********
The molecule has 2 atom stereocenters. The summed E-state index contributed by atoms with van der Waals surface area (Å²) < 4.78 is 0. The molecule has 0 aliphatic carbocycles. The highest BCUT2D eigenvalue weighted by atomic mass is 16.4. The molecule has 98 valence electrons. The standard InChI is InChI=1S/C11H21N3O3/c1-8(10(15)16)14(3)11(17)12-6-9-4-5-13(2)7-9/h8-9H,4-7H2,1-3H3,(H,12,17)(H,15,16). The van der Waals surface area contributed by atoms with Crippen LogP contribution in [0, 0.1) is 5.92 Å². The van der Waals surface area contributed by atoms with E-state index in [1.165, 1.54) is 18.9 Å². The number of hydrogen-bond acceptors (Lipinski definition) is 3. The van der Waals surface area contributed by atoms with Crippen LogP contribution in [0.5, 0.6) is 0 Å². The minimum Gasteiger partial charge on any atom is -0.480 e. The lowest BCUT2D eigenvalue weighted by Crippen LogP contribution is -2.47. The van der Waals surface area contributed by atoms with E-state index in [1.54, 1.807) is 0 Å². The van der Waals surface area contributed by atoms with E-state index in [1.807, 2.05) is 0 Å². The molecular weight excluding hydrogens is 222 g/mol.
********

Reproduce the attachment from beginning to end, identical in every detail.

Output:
The molecule has 2 atom stereocenters. The summed E-state index contributed by atoms with van der Waals surface area (Å²) < 4.78 is 0. The molecule has 0 aliphatic carbocycles. The highest BCUT2D eigenvalue weighted by atomic mass is 16.4. The molecule has 98 valence electrons. The standard InChI is InChI=1S/C11H21N3O3/c1-8(10(15)16)14(3)11(17)12-6-9-4-5-13(2)7-9/h8-9H,4-7H2,1-3H3,(H,12,17)(H,15,16). The van der Waals surface area contributed by atoms with Crippen LogP contribution in [0, 0.1) is 5.92 Å². The van der Waals surface area contributed by atoms with E-state index in [1.165, 1.54) is 18.9 Å². The number of hydrogen-bond acceptors (Lipinski definition) is 3. The van der Waals surface area contributed by atoms with Crippen LogP contribution in [0.5, 0.6) is 0 Å². The minimum Gasteiger partial charge on any atom is -0.480 e. The lowest BCUT2D eigenvalue weighted by Crippen LogP contribution is -2.47. The van der Waals surface area contributed by atoms with E-state index in [1.54, 1.807) is 0 Å². The van der Waals surface area contributed by atoms with E-state index in [1.807, 2.05) is 0 Å². The molecular weight excluding hydrogens is 222 g/mol.